The catastrophic Ethiopian Airlines crash reminded me of my recent terrible experience in a plane.
I was covering the budget speech in Cape Town and the following day went straight to the Cape Town International Airport for my 5.30pm flight, unaware that a terrible experience awaited me, airborne.
Our FlySa Boeing 737 took off and there was a subtle bang from underneath that made me uneasy.
As required, the crew took us through emergency protocols. After people had ordered their drinks and snacks, an odd alarm went off.
The intercom buzzed moments later and the captain introduced himself before alerting us to a technical problem with the aircraft.
A hostess kept looking at the wings through windows – and then the worst happened: we were prepared for an emergency landing.
The woman next to me started praying. That’s when I got scared. The tough guy on the other side tried hard to stay calm but I could see sweat streaming down his face.
The intercom buzzed again and this time we were told we were cleared to land back at Cape Town International Airport, but it took another gruelling 40 minutes before we touched down. During that time the woman next to me was in a state and I had given up on ever seeing my children again.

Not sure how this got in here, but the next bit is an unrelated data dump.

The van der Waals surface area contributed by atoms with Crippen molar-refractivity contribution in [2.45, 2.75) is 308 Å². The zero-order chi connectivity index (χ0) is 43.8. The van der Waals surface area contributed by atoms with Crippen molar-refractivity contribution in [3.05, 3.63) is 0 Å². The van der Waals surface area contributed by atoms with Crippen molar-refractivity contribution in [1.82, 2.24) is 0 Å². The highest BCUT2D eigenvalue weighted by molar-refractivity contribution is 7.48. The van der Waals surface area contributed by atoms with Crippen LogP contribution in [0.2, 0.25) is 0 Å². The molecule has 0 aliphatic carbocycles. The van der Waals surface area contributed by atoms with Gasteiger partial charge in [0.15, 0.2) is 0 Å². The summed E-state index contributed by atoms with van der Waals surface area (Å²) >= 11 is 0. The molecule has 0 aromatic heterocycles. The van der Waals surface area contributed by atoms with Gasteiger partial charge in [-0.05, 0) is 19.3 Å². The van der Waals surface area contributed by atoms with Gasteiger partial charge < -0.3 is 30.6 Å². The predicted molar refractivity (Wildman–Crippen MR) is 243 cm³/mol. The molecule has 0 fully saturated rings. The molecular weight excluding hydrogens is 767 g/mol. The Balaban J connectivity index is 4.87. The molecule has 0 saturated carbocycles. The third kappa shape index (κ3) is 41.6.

During that flight I told my wife how much I loved her and I was ready to go down.
When the plane finally touched down, there was a thunderous applause.
When the Ethiopian Airlines tragedy happened, I was reminded of the second chance in life I have been given.
The drama aboard FlySafair flight FA102 was caused by a system error regarding the plane’s weight communicated to the pilots shortly after take-off. This meant the plane would not be allowed to land at OR Tambo International and had to return to Cape Town International.
But apparently this particular aircraft has no capacity to dump fuel and the only option was to keep flying to burn the fuel before landing back in Cape Town.
That was my most horrific experience in the air. I was so scared and started thinking about what I have achieved and failed to achieve. I started asking myself what would my wife and children be without me.
I heard my fellow passenger’s wailings and prayers. The woman next to me looked at me and asked: “Are we really going down? Is this happening? We are in the middle of the sea!”
This was the same woman I a few moments ago had an altercation with because I was on her seat.
This journey was so ghastly that I had to gather some strength to take the replacement plane to Johannesburg. Aboard that flight I was praying like the woman on the previous fateful flight.
When I arrived at my flat in Sophiatown, I was grateful to be on the ground.
What I took out of this whole experience is to be grateful for every day, because many others are not so lucky.
The 157 people who perished aboard the Boeing 737 MAX 8 were not so lucky.
I am not sure when I will be flying again…